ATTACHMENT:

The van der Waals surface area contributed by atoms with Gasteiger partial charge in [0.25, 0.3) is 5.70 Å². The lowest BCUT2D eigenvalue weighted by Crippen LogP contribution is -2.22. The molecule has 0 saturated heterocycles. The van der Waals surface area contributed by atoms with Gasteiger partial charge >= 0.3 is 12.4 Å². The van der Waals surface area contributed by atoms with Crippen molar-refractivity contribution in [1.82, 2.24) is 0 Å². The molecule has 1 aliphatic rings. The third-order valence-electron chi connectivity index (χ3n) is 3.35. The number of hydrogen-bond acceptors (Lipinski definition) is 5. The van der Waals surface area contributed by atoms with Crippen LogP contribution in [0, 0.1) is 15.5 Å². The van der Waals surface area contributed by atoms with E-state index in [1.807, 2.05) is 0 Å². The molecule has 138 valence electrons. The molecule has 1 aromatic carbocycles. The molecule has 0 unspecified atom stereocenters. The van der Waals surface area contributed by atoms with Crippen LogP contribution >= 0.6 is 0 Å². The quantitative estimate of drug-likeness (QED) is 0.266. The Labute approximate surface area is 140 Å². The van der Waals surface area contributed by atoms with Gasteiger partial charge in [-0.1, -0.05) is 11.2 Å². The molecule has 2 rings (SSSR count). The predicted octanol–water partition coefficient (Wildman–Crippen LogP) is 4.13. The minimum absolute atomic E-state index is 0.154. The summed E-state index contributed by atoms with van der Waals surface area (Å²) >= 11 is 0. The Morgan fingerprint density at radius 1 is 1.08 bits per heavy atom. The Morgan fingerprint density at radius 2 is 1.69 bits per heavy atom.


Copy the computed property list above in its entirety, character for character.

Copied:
The van der Waals surface area contributed by atoms with Gasteiger partial charge in [0.25, 0.3) is 5.70 Å². The lowest BCUT2D eigenvalue weighted by Crippen LogP contribution is -2.22. The molecule has 0 saturated heterocycles. The van der Waals surface area contributed by atoms with Gasteiger partial charge >= 0.3 is 12.4 Å². The van der Waals surface area contributed by atoms with Crippen molar-refractivity contribution in [1.82, 2.24) is 0 Å². The molecule has 1 aliphatic rings. The third-order valence-electron chi connectivity index (χ3n) is 3.35. The number of hydrogen-bond acceptors (Lipinski definition) is 5. The van der Waals surface area contributed by atoms with Crippen LogP contribution in [0, 0.1) is 15.5 Å². The van der Waals surface area contributed by atoms with E-state index in [1.807, 2.05) is 0 Å². The molecule has 138 valence electrons. The molecule has 1 aromatic carbocycles. The molecule has 0 unspecified atom stereocenters. The van der Waals surface area contributed by atoms with Crippen LogP contribution >= 0.6 is 0 Å². The quantitative estimate of drug-likeness (QED) is 0.266. The Labute approximate surface area is 140 Å². The van der Waals surface area contributed by atoms with Gasteiger partial charge in [-0.1, -0.05) is 11.2 Å². The molecule has 2 rings (SSSR count). The predicted octanol–water partition coefficient (Wildman–Crippen LogP) is 4.13. The minimum absolute atomic E-state index is 0.154. The summed E-state index contributed by atoms with van der Waals surface area (Å²) >= 11 is 0. The Morgan fingerprint density at radius 1 is 1.08 bits per heavy atom. The Morgan fingerprint density at radius 2 is 1.69 bits per heavy atom.